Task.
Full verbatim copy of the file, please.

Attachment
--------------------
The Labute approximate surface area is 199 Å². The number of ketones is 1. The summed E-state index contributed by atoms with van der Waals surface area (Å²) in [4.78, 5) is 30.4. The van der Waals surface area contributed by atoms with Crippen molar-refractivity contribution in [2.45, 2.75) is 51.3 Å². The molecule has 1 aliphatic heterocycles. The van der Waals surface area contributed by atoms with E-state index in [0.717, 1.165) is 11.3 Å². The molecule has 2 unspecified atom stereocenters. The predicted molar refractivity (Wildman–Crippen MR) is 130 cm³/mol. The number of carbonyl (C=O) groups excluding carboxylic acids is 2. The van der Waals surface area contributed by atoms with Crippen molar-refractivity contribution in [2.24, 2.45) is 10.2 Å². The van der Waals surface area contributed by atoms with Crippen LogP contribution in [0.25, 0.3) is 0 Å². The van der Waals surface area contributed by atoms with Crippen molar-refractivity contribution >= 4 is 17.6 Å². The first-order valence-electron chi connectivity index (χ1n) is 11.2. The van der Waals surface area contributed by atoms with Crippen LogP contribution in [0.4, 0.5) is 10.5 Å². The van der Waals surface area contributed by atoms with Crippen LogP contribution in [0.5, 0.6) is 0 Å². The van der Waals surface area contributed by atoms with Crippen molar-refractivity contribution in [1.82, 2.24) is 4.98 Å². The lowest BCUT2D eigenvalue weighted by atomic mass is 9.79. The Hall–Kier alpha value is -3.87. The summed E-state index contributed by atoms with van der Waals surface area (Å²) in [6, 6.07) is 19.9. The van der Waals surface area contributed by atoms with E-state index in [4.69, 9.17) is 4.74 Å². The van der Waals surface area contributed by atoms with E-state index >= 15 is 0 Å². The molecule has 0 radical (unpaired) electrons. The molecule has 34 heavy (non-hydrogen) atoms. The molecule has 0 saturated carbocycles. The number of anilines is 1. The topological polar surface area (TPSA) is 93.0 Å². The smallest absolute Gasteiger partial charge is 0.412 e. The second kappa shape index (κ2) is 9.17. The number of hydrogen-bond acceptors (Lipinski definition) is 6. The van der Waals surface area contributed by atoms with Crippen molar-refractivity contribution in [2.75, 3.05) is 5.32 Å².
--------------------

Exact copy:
The Labute approximate surface area is 199 Å². The number of ketones is 1. The summed E-state index contributed by atoms with van der Waals surface area (Å²) in [4.78, 5) is 30.4. The van der Waals surface area contributed by atoms with Crippen molar-refractivity contribution in [2.45, 2.75) is 51.3 Å². The molecule has 1 aliphatic heterocycles. The van der Waals surface area contributed by atoms with E-state index in [0.717, 1.165) is 11.3 Å². The molecule has 2 unspecified atom stereocenters. The predicted molar refractivity (Wildman–Crippen MR) is 130 cm³/mol. The number of carbonyl (C=O) groups excluding carboxylic acids is 2. The van der Waals surface area contributed by atoms with Crippen molar-refractivity contribution in [2.24, 2.45) is 10.2 Å². The van der Waals surface area contributed by atoms with Crippen LogP contribution in [0.25, 0.3) is 0 Å². The van der Waals surface area contributed by atoms with Crippen molar-refractivity contribution >= 4 is 17.6 Å². The first-order valence-electron chi connectivity index (χ1n) is 11.2. The van der Waals surface area contributed by atoms with Crippen LogP contribution in [0.4, 0.5) is 10.5 Å². The van der Waals surface area contributed by atoms with Crippen LogP contribution in [0.5, 0.6) is 0 Å². The van der Waals surface area contributed by atoms with Crippen molar-refractivity contribution in [1.82, 2.24) is 4.98 Å². The lowest BCUT2D eigenvalue weighted by atomic mass is 9.79. The Hall–Kier alpha value is -3.87. The summed E-state index contributed by atoms with van der Waals surface area (Å²) in [6, 6.07) is 19.9. The van der Waals surface area contributed by atoms with E-state index in [4.69, 9.17) is 4.74 Å². The van der Waals surface area contributed by atoms with E-state index >= 15 is 0 Å². The molecule has 0 radical (unpaired) electrons. The molecule has 34 heavy (non-hydrogen) atoms. The molecule has 0 saturated carbocycles. The number of anilines is 1. The topological polar surface area (TPSA) is 93.0 Å². The smallest absolute Gasteiger partial charge is 0.412 e. The second kappa shape index (κ2) is 9.17. The number of hydrogen-bond acceptors (Lipinski definition) is 6. The van der Waals surface area contributed by atoms with Crippen molar-refractivity contribution in [2.75, 3.05) is 5.32 Å².